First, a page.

Bro, if you don’t know yet that I’m more than tolerant of ALL additional contributions to my pieces, you know it now. You got something to say, show, feel, or silently share, you are welcome here, my friend. :-)

    – Lenny La Rue, IPA

  • Karirose
    Kariroseover 5 years ago

    The memorial is quite a touching one and you’ve taken a nice shot of it. I like how the shot isn’t straight on thus allowing the soldier of whom you wrote to be the center focus. Nice.

  • It seemed like there was only one way to shoot the most revealing glimpse and this was it. Straight on, the impact was there but, like you said, the focus was shifted. This was a photograph I had to think about; it didn’t come easily or immediately. It is deeply rewarding that the effort was noted by an observer. Thank you very much.

    – Lenny La Rue, IPA

  • sweetscent62
    sweetscent62over 5 years ago

    A very unusual monument LL… I agree with Karirose (surprise..surprise) I also like the angle..and the “soldier” in the image. well done! My American cousin went to Vietnam. I only met him once..when I was 4 and I remember seeing him off at the airport going back after leave..and how my mother and I cried our eyes out. I remember hearing the end of the Vietnam war on the radio….I was at the after school babysitter’s place. I remember being very relieved. I wrote a letter to him….but he never replied. I don’t know why.. he passed away last year I discovered …from a search I did on the internet. (he was an actor and played the role of the father in “Fiddler on the Roof”) Someplace there is a photograph of him in Vietnam….I’m sure it’s amongst my mother’s things. I guess I’ll get to see it again one day..and when I do I’ll post it. Thanks for reminding me about him : ). A great image LL…and a wonderful tribute to all Vietnam veterans. P.S. Glad you never had to go there!! Wen xox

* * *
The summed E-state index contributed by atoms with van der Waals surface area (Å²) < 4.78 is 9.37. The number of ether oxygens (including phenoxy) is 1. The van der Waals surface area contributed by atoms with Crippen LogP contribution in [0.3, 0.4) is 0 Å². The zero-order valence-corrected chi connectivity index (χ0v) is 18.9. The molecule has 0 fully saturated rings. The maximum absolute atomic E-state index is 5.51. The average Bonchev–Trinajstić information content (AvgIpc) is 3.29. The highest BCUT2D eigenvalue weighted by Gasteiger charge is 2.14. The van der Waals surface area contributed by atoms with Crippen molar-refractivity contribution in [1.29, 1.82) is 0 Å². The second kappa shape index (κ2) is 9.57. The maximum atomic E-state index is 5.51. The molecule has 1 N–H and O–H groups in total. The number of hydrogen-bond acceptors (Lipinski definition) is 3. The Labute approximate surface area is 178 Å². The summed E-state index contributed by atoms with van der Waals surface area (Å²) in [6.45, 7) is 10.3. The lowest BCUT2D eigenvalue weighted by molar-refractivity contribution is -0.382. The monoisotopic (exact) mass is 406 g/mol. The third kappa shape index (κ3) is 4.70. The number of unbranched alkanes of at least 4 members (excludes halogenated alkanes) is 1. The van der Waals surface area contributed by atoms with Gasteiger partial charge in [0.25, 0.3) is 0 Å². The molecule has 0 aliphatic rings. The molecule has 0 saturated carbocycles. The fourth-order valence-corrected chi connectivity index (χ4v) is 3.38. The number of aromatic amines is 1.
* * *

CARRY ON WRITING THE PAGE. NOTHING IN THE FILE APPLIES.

• I thank you sincerely, Wendy. Many of those who died at home died from exposure to Agent Orange used to defoliate the dense Vietnamese landscape. I hope your cousin lived a comfortable and peaceful life after his service. Thanks also for sharing this personal part of the story. :-)

    – Lenny La Rue, IPA